Published on Wednesday, May 2, 2012 by Common Dreams
Bolivian President Evo Morales announced on Tuesday during a commemoration of May Day that the country would be nationalizing its power grid by taking power away from Spanish company Transportadora de Electricidad (TDE).
Bolivian president Evo Morales (second from the right) and members of his government celebrate May Day. Photograph: EPA
Morales sent troops to occupy the company's installations in the country.
"Just to make it clear to national and international public opinion, we are nationalizing a company that previously was ours," Morales added.
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In a surprise move, Bolivian President Evo Morales on Tuesday announced the expropriation of the local affiliate of Spain’s Red Eléctrica de España, Transportadora de Electricidad SA.
Signing a decree to coincide with International Worker’s Day, Morales ordered the army to take over the company’s installations throughout the landlocked Andean country. [...]
According to Morales’ decree number 1214, all of REE’s shares in Transportadora de Electricidad will will be turned over to the Bolivian government, which will control them through the National Electric Company ENDE.REE controls 77 percent of Transportadora. The facilities and land owned by REE will also automatically be forfeited over to the government, Morales said.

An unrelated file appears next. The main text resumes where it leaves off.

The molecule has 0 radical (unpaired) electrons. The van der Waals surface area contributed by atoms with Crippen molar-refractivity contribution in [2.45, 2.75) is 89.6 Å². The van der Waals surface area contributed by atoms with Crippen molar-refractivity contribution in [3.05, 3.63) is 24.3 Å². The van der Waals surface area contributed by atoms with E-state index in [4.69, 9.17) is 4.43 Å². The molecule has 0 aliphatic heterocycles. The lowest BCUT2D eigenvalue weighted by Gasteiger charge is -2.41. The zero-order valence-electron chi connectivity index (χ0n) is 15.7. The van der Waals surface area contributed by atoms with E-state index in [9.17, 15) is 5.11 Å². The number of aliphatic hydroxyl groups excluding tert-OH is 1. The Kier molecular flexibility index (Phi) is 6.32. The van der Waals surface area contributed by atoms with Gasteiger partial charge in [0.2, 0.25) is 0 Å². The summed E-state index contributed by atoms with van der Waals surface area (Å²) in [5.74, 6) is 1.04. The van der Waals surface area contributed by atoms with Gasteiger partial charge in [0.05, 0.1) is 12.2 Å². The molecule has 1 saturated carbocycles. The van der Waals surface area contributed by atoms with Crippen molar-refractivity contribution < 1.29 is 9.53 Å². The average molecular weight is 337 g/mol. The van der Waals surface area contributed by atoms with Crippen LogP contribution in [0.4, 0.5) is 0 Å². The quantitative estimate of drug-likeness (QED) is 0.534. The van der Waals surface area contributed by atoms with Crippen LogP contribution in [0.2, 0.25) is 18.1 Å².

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The Guardian: Bolivia nationalises Spanish-owned power grid
Morales did not say how much the company would be compensated, but the nationalisation decree says the state would negotiate a compensation fee.
Morales said only $81m (£49.9m) had been invested in Bolivia's power grid since it was privatised in 1997.
The government, meanwhile, "invested $220m in generation and others profited. For that reason, brothers and sisters, we have decided to nationalise electricity transmission," he said.
Argentina president Cristina Fernández de Kirchner also blamed a lack of investment by Repsol for her decision to nationalise the oil companies assets.
Bolivian soldiers peacefully took over the company's offices in the central city of Cochabamba, hanging Bolivia's flag across its entry.